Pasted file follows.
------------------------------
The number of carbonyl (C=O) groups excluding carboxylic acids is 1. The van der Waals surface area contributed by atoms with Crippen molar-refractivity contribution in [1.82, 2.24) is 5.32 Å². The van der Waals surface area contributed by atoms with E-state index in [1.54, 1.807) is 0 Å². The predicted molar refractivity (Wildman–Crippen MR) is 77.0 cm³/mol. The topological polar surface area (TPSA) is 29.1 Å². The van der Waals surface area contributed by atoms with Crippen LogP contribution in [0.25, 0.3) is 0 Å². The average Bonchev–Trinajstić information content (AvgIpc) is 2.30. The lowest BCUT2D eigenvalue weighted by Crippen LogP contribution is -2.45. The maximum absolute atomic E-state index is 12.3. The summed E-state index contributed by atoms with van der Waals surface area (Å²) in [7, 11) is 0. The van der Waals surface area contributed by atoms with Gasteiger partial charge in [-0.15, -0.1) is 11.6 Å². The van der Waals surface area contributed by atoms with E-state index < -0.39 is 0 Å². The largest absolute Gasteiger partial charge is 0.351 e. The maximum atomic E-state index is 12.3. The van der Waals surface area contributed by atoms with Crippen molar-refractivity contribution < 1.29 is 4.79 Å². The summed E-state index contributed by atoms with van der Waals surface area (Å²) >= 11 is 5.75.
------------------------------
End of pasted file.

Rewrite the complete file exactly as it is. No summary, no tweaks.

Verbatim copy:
The number of carbonyl (C=O) groups excluding carboxylic acids is 1. The van der Waals surface area contributed by atoms with Crippen molar-refractivity contribution in [1.82, 2.24) is 5.32 Å². The van der Waals surface area contributed by atoms with E-state index in [1.54, 1.807) is 0 Å². The predicted molar refractivity (Wildman–Crippen MR) is 77.0 cm³/mol. The topological polar surface area (TPSA) is 29.1 Å². The van der Waals surface area contributed by atoms with Crippen LogP contribution in [0.25, 0.3) is 0 Å². The average Bonchev–Trinajstić information content (AvgIpc) is 2.30. The lowest BCUT2D eigenvalue weighted by Crippen LogP contribution is -2.45. The maximum absolute atomic E-state index is 12.3. The summed E-state index contributed by atoms with van der Waals surface area (Å²) in [7, 11) is 0. The van der Waals surface area contributed by atoms with Gasteiger partial charge in [-0.15, -0.1) is 11.6 Å². The van der Waals surface area contributed by atoms with E-state index < -0.39 is 0 Å². The largest absolute Gasteiger partial charge is 0.351 e. The maximum atomic E-state index is 12.3. The van der Waals surface area contributed by atoms with Crippen molar-refractivity contribution < 1.29 is 4.79 Å². The summed E-state index contributed by atoms with van der Waals surface area (Å²) >= 11 is 5.75.